America, stop treating black kids like criminals
When 6-year-old Kaia Rolle, a black kindergartener at Lucious and Emma Nixon Academy, had a tantrum in class last week, Orlando police officer Dennis Turner came and escorted the child out of school in handcuffs. Then he took her to the police station, fingerprinted her and booked her for misdemeanor battery because she had hit two school faculty members during her outburst. When Turner took Rolle’s mugshot, he had to get her a stool – she was too small for the camera otherwise – and then she waited at the police station for her family, who had only been notified of Rolle’s arrest hours after the fact.
Turner has since been fired. Nonetheless, it should have never gotten that far to begin with. Turner, a veteran of the local police force, had faced numerous domestic violence and stalking charges prior, as well as a litany of complaints alleging excessive force. It is deplorable that Rolle’s teachers and the principal did not even try to protect her from a power-hungry officer, nor did they have the decency to notify her family in a timely fashion so that they could accompany Rolle to the police station. Instead, she endured this entirely alone.
Rolle’s arrest is symptomatic of a larger problem of police in schools. Studies from the Department of Education have shown that children of color are more likely to be arrested by school police officers than their peers. This is America: Black children, especially those from low-income households, are not protected by their schools, police, the judicial system or politicians. They are set up to be sent from their schools to prisons. This is because America does not see black children as children.
Perhaps if Turner or Rolle’s teachers had treated her like a child instead of a criminal, they would have learned she has sleep apnea, a condition which causes severe tiredness and irritability, especially in children. Instead, Rolle became one of many black children victimized by a racist, punitive system, much like 14-year-old George Junius Stinney, Jr., a South Carolina student who was wrongfully convicted by an all-white jury of murdering two white girls in 1944, and who would become the youngest person in United States history to be executed by the state in a case of capital punishment. There was also Trayvon Martin, 17, a teenager walking through his Florida neighborhood who was gunned down by self-appointed community watchman George Zimmerman in 2012. A jury failed to convict Zimmerman on any charges, because they believed this armed adult murdered an unarmed black child in “self-defense.” There was 12-year-old Tamir Rice, who was shot and killed by Ohio police for playing with a toy gun in 2014. There were the Exonerated Five – formerly known as the Central Park Five – who were wrongly convicted of raping a white woman in Central Park in 1989 and spent over a decade in prison as a result.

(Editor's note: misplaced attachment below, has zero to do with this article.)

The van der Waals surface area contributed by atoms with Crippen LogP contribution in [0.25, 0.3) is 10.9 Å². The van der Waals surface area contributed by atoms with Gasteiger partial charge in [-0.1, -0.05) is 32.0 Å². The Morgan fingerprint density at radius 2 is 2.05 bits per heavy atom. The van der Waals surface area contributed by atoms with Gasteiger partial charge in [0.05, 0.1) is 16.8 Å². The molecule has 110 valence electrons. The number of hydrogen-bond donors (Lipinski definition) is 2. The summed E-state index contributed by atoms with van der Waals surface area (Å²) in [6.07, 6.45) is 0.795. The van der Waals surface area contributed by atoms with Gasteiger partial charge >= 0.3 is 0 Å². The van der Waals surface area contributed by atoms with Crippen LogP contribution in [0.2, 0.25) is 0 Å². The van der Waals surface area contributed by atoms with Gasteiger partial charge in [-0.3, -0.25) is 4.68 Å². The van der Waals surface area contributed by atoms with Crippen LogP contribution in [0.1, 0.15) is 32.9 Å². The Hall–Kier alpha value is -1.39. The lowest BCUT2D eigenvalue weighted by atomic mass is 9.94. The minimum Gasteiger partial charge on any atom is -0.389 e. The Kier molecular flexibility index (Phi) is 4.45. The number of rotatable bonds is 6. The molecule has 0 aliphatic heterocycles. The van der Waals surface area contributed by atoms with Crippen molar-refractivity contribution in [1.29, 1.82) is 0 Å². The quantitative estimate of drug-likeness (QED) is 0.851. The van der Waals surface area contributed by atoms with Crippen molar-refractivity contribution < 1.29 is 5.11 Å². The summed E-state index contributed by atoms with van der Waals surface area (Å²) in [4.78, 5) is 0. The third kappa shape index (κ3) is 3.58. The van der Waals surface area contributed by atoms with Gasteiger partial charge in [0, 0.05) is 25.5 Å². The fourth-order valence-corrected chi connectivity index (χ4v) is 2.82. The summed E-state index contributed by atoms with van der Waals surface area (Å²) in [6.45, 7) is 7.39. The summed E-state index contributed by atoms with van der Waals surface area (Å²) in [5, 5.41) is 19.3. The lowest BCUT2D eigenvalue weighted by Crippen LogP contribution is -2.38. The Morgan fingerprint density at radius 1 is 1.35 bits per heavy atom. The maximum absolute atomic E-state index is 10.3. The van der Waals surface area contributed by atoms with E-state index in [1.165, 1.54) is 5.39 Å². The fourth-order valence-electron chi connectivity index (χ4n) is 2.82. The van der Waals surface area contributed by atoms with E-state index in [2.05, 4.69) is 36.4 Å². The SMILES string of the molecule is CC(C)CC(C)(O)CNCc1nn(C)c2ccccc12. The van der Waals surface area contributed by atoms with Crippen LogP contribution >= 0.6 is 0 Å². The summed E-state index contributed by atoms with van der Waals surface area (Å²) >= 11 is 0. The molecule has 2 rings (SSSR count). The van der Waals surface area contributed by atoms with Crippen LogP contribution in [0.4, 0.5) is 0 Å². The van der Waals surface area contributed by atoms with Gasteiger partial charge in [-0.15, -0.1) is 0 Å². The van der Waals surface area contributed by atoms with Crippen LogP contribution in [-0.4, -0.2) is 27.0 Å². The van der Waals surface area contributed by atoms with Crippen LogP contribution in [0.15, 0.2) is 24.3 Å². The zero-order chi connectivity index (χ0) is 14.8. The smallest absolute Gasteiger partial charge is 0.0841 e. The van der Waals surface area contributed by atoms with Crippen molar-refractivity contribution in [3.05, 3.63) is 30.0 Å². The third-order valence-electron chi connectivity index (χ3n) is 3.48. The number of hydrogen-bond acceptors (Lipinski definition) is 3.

There are many more black children who have been incarcerated or killed at the hands of those who view them as vicious criminals. There will be many more black children who will lose their lives if there is not a major shift in American culture.
Rolle will have to live with the scarring memory of being humiliated in front of her classmates and treated like a criminal. Additionally, this child now has a criminal record for acting like a child. Even though Turner is black himself, he works within a system that views all black people, regardless of age, as criminals.
The irrational fear of black people is perpetuated by the portrayal of black people in the media and political propaganda for as long as this country has existed. This fear enables people working in courtrooms, police departments, prisons and any institution to take matters into their own hands and punish black children for being black, consequently stripping them of their childhoods, so that white Americans can feel safer. Moreover, it causes tragic cases like Rolle’s to occur more often and fuels the dehumanization of black children.
White Americans: Please check yourself on your inherent racism so that black lives are spared.
America: Please do better in protecting black children. They are our future, too.
Vanessa Chouest is a senior anthropology major with a minor in business marketing.